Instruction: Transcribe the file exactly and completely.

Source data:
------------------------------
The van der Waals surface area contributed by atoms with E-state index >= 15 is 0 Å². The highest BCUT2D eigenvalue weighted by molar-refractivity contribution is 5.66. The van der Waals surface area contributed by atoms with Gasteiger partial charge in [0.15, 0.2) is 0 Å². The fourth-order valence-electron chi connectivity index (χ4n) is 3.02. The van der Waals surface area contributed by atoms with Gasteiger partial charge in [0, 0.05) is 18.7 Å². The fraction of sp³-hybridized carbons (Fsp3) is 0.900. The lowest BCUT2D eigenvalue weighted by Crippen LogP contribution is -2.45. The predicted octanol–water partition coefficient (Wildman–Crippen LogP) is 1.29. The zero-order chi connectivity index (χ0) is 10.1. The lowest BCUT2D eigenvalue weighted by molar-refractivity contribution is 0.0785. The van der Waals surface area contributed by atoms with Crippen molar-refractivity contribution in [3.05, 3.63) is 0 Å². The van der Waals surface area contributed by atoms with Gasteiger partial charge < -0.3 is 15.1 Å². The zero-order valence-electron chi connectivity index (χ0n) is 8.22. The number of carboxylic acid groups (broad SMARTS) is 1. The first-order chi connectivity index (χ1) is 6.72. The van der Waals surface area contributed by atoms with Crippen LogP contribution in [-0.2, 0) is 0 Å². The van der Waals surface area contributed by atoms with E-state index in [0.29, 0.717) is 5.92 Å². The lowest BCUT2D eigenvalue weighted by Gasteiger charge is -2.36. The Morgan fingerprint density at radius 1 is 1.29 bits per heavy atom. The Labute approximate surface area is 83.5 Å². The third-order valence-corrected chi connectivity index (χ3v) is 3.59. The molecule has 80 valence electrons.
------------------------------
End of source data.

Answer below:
The van der Waals surface area contributed by atoms with E-state index >= 15 is 0 Å². The highest BCUT2D eigenvalue weighted by molar-refractivity contribution is 5.66. The van der Waals surface area contributed by atoms with Gasteiger partial charge in [0.15, 0.2) is 0 Å². The fourth-order valence-electron chi connectivity index (χ4n) is 3.02. The van der Waals surface area contributed by atoms with Gasteiger partial charge in [0, 0.05) is 18.7 Å². The fraction of sp³-hybridized carbons (Fsp3) is 0.900. The lowest BCUT2D eigenvalue weighted by Crippen LogP contribution is -2.45. The predicted octanol–water partition coefficient (Wildman–Crippen LogP) is 1.29. The zero-order chi connectivity index (χ0) is 10.1. The lowest BCUT2D eigenvalue weighted by molar-refractivity contribution is 0.0785. The van der Waals surface area contributed by atoms with Crippen molar-refractivity contribution in [3.05, 3.63) is 0 Å². The van der Waals surface area contributed by atoms with Gasteiger partial charge < -0.3 is 15.1 Å². The zero-order valence-electron chi connectivity index (χ0n) is 8.22. The number of carboxylic acid groups (broad SMARTS) is 1. The first-order chi connectivity index (χ1) is 6.72. The van der Waals surface area contributed by atoms with Crippen LogP contribution in [-0.2, 0) is 0 Å². The van der Waals surface area contributed by atoms with E-state index in [0.29, 0.717) is 5.92 Å². The lowest BCUT2D eigenvalue weighted by Gasteiger charge is -2.36. The Morgan fingerprint density at radius 1 is 1.29 bits per heavy atom. The Labute approximate surface area is 83.5 Å². The third-order valence-corrected chi connectivity index (χ3v) is 3.59. The molecule has 80 valence electrons.